I’m not that sold on Audioboo

I got a tweet today from someone at the SRA conference mentioning that a quote from me was included in a social media presentation. I’m not really sure about the context, but as Audioboo was on the panel it reminded me to write this post.

I’m generally very happy that anyone’s creating new and fun websites, especially ones that are connected to radio and audio. Audioboo is just such a site. It allows users to, easily, upload audio to the Audioboo website from the web or mobile. A sort of YouTube for audio. It’s nice and simple to use and has all the requisite social media-ery functions around it.

It, like many websites suffers from an awareness issue. It’s a seemingly good idea, executed fairly well but it’s not run-away-success popular. The world hasn’t really bitten in the way Draw Something suddenly goes viral. I think partly it’s because creating audio isn’t something lots of people think about. Punters are used to writing (for blogs or tweets) but not being entertaining in audio. That’s not to say they can’t – but it’s just a bit more difficult. With YouTube some people do vlogging, but the vast majority of clips are things that have been recorded for other reasons – filming your mate doing something stupid or uploading something that you don’t really have the rights too.

One of the ways Audioboo grows awareness is to encourage media brands to use the service – and then they get those media mentions/links as those brands promote their content on it. It’s not that different to say, radio stations, that talk about Facebook, Twitter or Youtube.

They have a pro product that turns their system into a more long-form podcasting system. So, someone like The Mirror can use it to do that. If you have your audio in podcast form (through any system) Radioplayer has a neat clips service that imports a podcast RSS feed and allows your content to show up in Radioplayer’s search system. So Audioboo talks a bit that their podcast system supports it too. I think £60 for an easy to use out-of-the-box podcasting system is probably not bad value.

However, what I don’t think i’d ever do is talk about Audioboo on-air or use its brand on any of my apps or website.

I talk about Facebook or YouTube on-air because (many of) my listeners understand it. I’m telling them that my stuff’s in that place that they already go, so when they’re there they should remember to check my stuff out. On Facebook I know that so much of my audience use it, that if I show up in their newsfeed with my updates then i’ll get some click thrus to my website or i’m able to provide timely reminders to tune in.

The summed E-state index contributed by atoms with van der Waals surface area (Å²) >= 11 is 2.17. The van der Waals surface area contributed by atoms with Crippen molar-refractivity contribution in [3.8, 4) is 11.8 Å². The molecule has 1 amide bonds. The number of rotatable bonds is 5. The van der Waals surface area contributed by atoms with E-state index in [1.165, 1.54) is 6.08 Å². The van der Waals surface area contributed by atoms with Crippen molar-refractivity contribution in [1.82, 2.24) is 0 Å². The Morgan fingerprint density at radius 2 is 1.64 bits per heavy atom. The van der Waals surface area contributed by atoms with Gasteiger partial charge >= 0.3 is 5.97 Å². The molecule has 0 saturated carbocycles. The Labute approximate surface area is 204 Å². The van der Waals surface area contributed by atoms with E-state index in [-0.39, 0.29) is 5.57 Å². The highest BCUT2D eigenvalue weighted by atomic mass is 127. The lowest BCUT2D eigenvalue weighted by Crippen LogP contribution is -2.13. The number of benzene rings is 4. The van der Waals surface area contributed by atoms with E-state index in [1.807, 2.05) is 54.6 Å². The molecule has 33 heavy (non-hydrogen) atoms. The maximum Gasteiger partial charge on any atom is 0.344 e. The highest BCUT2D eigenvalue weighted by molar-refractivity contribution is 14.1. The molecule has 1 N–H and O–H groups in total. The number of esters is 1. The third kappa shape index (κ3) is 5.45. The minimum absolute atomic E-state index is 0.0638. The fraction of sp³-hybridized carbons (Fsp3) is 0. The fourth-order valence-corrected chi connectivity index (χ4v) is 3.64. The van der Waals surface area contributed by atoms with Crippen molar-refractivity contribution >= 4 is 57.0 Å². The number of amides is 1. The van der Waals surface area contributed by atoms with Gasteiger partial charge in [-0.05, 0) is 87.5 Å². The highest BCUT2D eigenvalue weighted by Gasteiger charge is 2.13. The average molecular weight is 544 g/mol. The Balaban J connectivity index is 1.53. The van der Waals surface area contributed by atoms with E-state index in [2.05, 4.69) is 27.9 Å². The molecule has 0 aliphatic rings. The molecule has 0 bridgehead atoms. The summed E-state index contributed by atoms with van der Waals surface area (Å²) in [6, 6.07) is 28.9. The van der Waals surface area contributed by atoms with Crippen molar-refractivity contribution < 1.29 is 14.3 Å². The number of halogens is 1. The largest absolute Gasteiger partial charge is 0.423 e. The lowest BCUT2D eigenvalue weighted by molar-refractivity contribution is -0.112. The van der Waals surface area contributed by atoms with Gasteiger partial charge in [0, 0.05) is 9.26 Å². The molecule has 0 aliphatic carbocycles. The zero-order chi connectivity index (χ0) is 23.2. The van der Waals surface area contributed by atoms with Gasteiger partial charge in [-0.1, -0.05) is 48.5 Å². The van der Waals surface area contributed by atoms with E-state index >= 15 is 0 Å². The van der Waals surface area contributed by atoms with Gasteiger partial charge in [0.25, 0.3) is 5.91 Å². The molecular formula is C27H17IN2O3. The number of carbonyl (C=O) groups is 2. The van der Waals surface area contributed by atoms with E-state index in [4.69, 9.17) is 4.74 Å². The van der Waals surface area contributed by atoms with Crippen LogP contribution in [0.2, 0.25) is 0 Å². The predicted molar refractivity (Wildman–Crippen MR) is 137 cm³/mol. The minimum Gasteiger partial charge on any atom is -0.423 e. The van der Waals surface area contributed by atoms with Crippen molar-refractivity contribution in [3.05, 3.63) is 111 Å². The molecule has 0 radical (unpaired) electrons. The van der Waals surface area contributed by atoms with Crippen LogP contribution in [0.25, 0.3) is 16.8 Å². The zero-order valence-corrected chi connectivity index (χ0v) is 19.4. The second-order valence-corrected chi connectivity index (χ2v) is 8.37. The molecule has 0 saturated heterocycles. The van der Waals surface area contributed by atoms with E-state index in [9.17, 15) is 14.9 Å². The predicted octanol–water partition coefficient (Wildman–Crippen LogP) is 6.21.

With YouTube it’s slightly different. I’m hoping that people subscribe to my stuff, but mainly i’m hoping new audiences come across what we’re doing through search and recommended videos. I want them to snack on my content, get a positive brand image and then consume more of us on YouTube and then hopefully on the web and radio.

Audioboo doesn’t really do either of those things – so why would add clutter to my radio station by saying i’ve Audioboo’d something?

What I am up for is more stations sharing great audio on other platforms. But if you’re going to do that, either have it on your website (and use it as an opportunity to promote your website) or put it on a website that everyone’s comfortable using – like YouTube!

For me putting audio on YouTube is a no brainer. They host, you’ll get traffic from search, you can easily embed on your website AND you can use that nice screen to show listeners something. A static slide with you station’s graphic and how to tune in is an absolutely fine place to start. We were experimenting with some audio interviews for Fun Kids and a Big Time Rush one did over 3,000 views (listens?) in 24hours. That was all because of the viral nature of YouTube – in the test it had no promotion at all from the station. As well as in-site activity it also got embedded on loads of fan websites -pushing our brand to more people. YouTube also gives me some great analytics so I can see where and how people consume that content.

I’d follow the same rule for other social sites as well. Does the time and effort spent on servicing the network justify the investment?

Make sure that you’re getting a return on your effort and take into account the negatives of helping someone else’s business at the expense of your own. If i’m talking about another product where my content lives I need to make sure that it’s doing something decent for me and not just adding clutter and confusion for my listeners.

So Audioboo as an invisible enterprise system? Maybe. As a consumer proposition for my listeners? No.